Reviewed by: Joanna Goodman
Author: Richard Susskind
Publisher: Oxford University Press
Liberalisation is revolutionising the legal services landscape and one of the side effects is a rash of predictions from a multitude of sector commentators. But Professor Richard Susskind is different, one might argue – his predictions come true.
Tomorrow’s Lawyers, Susskind’s latest book, has a more optimistic title than The End of Lawyers? (2008), which he has referred to as ‘The End of Lawyers – question mark’. Tomorrow’s Lawyers removes the question mark and sets out a vision for the profession’s future. Unlike The End of Lawyers?, which has a textbook feel, Tomorrow’s Lawyers is a slim volume in a more conversational style. It took less than a day to read.
Susskind has seen his earlier forecasts around the ‘decomposition’ of legal services become reality. Tomorrow’s Lawyers is built on a long series of accurate predictions, and it is upbeat – he believes the profession is being invigorated by change. In order to make Tomorrow’s Lawyers a standalone read, as opposed to the latest in a ‘series’, the first section encapsulates and updates the key themes of The End of Lawyers?: the ‘more for less’ challenge around client expectations; market liberalisation and technology.
Susskind outlines how firms are using technology to realise two key strategies for success – efficiency and collaboration. He analyses the evolution of legal service delivery, notably the ‘decomposition’ of work into different functions that are delivered in different ways, including outsourcing and automation. We are treated to a list of other familiar ‘disruptive’ technologies and issues around dealing with resistance to change.
For those familiar with Susskind’s writing, the second and third sections are more interesting. Part two deals with how lawyers can work differently in the new liberalised landscape. Resistance to change is neatly linked to the succession issues that many firms face. Susskind observes that, these days, junior partners are less confident about the future.
I found the chapter on in-house lawyers particularly engaging as it looks at the relationship between in-house and external counsel from the perspective of one who consults with both. Susskind predicts greater collaboration between in-house legal departments – as is already happening in the public sector – boosting efficiency. Unsurprisingly, he expects post-liberalisation market entrants and online legal services to increase competition. Susskind also considers the skills tomorrow’s lawyers will need. They will need to be more in tune with tomorrow’s clients, of course, he says; but lawyers have always differentiated themselves from other legal services providers by their trusted adviser status.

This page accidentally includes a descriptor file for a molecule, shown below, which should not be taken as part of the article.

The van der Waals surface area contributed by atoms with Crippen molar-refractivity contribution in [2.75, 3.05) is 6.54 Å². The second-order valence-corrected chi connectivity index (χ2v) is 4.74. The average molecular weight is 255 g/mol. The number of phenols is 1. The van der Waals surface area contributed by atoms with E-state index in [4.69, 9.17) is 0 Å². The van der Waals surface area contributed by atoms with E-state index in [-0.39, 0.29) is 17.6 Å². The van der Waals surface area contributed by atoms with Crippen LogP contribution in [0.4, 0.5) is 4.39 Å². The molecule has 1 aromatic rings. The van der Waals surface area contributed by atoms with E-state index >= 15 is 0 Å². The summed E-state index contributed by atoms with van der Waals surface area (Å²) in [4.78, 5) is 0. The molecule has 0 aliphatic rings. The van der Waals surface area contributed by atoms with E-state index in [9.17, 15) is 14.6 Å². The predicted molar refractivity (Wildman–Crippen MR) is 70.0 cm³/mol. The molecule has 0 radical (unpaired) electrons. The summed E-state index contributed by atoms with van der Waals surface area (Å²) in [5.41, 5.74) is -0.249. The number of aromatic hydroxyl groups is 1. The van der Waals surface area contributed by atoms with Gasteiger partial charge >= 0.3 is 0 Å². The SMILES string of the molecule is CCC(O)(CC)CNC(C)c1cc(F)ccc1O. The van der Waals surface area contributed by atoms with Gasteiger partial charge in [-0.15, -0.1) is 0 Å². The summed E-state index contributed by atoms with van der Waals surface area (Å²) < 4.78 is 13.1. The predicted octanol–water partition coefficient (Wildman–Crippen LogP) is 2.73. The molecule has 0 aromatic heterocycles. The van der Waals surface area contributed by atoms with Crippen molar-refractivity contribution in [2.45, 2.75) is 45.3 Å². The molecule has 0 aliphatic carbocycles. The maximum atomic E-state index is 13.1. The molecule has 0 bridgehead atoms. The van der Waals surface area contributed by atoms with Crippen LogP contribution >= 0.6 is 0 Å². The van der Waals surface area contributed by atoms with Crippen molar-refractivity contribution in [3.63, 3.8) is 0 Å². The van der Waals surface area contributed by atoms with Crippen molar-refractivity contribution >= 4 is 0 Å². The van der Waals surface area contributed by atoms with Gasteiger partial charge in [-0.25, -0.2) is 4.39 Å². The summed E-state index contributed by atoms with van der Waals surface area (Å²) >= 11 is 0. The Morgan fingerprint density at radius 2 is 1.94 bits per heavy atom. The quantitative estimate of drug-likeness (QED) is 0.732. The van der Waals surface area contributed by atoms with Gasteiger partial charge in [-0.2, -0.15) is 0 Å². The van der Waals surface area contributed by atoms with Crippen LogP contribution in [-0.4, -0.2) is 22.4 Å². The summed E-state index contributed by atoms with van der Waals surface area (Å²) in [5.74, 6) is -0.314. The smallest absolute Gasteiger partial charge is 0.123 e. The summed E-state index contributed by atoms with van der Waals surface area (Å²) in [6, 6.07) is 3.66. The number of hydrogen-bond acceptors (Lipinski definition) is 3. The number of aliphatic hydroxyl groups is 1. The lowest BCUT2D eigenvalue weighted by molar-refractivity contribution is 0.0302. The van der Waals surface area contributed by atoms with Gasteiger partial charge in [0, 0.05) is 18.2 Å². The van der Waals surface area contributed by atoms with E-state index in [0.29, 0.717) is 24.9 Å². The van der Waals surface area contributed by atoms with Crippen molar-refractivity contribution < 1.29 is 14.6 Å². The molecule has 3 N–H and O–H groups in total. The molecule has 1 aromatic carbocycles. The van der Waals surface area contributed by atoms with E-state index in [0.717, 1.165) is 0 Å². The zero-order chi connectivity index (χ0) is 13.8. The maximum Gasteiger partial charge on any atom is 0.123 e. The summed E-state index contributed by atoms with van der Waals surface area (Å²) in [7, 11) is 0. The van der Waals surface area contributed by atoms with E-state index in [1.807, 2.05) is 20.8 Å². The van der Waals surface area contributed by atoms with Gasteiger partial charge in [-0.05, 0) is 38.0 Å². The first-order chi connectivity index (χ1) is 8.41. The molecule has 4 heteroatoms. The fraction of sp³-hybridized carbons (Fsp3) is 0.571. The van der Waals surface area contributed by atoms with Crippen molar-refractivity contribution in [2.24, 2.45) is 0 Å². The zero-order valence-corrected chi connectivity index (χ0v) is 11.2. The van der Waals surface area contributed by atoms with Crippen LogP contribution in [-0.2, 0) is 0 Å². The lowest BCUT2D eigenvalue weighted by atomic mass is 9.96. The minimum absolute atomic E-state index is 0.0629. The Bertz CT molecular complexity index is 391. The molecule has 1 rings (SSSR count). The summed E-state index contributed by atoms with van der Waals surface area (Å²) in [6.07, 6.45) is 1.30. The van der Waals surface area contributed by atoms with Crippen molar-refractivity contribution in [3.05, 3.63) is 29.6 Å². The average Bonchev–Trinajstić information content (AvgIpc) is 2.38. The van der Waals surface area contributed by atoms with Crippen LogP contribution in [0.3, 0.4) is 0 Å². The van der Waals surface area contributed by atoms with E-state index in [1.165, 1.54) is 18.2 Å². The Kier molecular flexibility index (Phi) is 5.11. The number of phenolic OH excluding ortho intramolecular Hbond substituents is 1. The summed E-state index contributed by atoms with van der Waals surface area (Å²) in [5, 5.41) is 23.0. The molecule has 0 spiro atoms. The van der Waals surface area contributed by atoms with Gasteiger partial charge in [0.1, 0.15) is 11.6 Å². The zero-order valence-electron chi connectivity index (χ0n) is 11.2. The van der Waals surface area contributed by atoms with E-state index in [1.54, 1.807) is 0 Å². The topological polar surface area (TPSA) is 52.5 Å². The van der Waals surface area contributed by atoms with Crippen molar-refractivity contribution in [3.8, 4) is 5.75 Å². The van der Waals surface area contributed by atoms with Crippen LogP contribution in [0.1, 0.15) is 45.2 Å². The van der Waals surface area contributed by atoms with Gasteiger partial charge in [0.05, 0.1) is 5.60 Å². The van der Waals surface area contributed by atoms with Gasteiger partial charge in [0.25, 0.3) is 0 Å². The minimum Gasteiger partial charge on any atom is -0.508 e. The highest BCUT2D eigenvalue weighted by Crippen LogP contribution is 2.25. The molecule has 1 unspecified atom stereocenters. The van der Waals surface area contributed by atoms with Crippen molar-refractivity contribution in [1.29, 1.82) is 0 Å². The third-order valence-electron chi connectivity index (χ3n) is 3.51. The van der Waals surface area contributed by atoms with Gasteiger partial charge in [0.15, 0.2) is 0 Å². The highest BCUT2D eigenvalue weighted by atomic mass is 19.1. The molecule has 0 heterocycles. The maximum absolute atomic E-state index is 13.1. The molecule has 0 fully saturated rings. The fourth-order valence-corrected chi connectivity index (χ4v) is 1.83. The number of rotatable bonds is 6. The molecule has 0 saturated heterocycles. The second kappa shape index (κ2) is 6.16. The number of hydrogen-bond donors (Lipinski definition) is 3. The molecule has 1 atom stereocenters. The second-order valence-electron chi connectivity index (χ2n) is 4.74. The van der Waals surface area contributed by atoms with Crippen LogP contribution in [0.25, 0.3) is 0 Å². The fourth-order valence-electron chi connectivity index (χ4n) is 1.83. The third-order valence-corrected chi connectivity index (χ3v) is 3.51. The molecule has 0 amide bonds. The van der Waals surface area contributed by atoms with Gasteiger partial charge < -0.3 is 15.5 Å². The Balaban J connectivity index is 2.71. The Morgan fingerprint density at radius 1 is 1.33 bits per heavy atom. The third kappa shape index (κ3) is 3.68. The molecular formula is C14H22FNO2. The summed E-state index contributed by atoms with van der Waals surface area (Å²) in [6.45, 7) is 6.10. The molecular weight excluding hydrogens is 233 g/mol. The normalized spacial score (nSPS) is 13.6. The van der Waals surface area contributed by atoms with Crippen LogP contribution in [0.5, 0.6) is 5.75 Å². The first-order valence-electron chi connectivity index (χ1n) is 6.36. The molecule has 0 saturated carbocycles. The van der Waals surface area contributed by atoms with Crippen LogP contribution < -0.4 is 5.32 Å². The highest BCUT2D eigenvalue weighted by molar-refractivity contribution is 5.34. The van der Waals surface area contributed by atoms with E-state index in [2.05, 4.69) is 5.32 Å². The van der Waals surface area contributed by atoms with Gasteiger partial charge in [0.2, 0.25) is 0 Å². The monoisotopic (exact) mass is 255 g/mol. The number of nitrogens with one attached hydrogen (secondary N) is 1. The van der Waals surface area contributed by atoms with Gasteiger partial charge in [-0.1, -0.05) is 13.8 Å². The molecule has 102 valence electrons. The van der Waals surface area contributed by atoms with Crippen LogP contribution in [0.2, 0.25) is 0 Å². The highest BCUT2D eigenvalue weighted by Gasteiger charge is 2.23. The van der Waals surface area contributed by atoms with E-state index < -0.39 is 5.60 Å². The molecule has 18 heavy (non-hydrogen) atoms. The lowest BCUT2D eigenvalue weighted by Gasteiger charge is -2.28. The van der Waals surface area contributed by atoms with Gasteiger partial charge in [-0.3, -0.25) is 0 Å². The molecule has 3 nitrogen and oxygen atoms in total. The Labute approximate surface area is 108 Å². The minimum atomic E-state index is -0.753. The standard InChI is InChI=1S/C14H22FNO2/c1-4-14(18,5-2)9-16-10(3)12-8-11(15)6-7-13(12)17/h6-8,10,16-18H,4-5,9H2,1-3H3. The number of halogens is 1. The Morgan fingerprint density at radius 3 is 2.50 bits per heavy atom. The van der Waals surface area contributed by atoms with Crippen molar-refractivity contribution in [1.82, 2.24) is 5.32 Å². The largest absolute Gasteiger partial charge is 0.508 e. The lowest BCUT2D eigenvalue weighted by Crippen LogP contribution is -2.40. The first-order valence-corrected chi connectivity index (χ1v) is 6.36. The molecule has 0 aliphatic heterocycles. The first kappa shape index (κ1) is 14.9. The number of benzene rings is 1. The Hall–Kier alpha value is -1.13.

He highlights new ways of developing lawyer-client connections and synergies, using social media and online platforms. Susskind envisages legal work becoming more IT-driven, with a light hand on the tiller, and applies the same principle to the work of judges and courts, explaining how IT supports access to justice and facilitates dispute resolution. He offers insights into the workings of the judiciary, and the development of courtroom technology and online dispute resolution. Having set out the ‘IT enabled… world into which tomorrow’s lawyers are striding’, part three relates Susskind’s conviction that there will be fewer traditional roles and employers for lawyers, and a host of new ones.
He insists it will still make sense to qualify as a conventional lawyer and, if possible, train in a law firm, though some would question whether this is the best route into many of the new roles he highlights. Does a good legal technologist, for example, need to be a qualified lawyer? Some legal technologists are former lawyers, while others bring added value from different industries. Another Susskind prediction to watch is the re-entry of the global accounting firms into the legal sector.
Susskind’s message to tomorrow’s lawyers is to be flexible – your first job may or may not be in a law firm, or as what we now consider to be a ‘conventional’ lawyer. This leads him to question the direction of legal education and training, which clearly needs to change. Susskind outlines some of the options on offer and devotes an entire chapter to questions that young, aspiring lawyers could consider asking potential employers. He urges them to look at how they can invent their own future and that of the industry.
Tomorrow’s Lawyers is a worthwhile read for anyone involved in legal services and education, particularly if you have not read Susskind’s previous books. If you have, although there is some repetition – albeit updated – Susskind’s in-depth understanding of his subject and ability to explain his views with real clarity has resulted in a thoughtful book which, in only 165 pages, covers many key issues of concern to law firms today. When it comes to keeping up with technology, Susskind is again true to his word. Tomorrow’s Lawyers will be available for Kindle at the end of January.
Joanna Goodman is a former editor of Legal Technology Journal and a Gazette columnist